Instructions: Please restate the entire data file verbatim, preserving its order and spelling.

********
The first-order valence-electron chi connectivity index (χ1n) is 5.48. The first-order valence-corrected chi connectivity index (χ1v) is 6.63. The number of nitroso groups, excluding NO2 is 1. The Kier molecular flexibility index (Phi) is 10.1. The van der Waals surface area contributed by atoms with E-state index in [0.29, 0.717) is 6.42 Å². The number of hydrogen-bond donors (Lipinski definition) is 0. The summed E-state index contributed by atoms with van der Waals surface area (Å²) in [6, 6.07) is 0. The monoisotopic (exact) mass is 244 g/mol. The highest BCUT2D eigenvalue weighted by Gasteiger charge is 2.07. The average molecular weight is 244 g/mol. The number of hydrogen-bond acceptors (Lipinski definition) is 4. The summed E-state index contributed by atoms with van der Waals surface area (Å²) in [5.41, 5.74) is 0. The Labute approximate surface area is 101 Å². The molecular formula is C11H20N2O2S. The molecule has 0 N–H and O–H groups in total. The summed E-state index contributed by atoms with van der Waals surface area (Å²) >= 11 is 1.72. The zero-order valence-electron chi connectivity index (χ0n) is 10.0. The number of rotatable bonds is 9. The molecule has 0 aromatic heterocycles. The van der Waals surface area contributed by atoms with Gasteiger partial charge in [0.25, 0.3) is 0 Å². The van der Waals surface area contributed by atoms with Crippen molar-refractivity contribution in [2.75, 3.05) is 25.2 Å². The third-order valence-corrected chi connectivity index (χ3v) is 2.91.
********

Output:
The first-order valence-electron chi connectivity index (χ1n) is 5.48. The first-order valence-corrected chi connectivity index (χ1v) is 6.63. The number of nitroso groups, excluding NO2 is 1. The Kier molecular flexibility index (Phi) is 10.1. The van der Waals surface area contributed by atoms with E-state index in [0.29, 0.717) is 6.42 Å². The number of hydrogen-bond donors (Lipinski definition) is 0. The summed E-state index contributed by atoms with van der Waals surface area (Å²) in [6, 6.07) is 0. The monoisotopic (exact) mass is 244 g/mol. The highest BCUT2D eigenvalue weighted by Gasteiger charge is 2.07. The average molecular weight is 244 g/mol. The number of hydrogen-bond acceptors (Lipinski definition) is 4. The summed E-state index contributed by atoms with van der Waals surface area (Å²) in [5.41, 5.74) is 0. The Labute approximate surface area is 101 Å². The molecular formula is C11H20N2O2S. The molecule has 0 N–H and O–H groups in total. The summed E-state index contributed by atoms with van der Waals surface area (Å²) >= 11 is 1.72. The zero-order valence-electron chi connectivity index (χ0n) is 10.0. The number of rotatable bonds is 9. The molecule has 0 aromatic heterocycles. The van der Waals surface area contributed by atoms with Gasteiger partial charge in [0.25, 0.3) is 0 Å². The van der Waals surface area contributed by atoms with Crippen molar-refractivity contribution in [2.75, 3.05) is 25.2 Å². The third-order valence-corrected chi connectivity index (χ3v) is 2.91.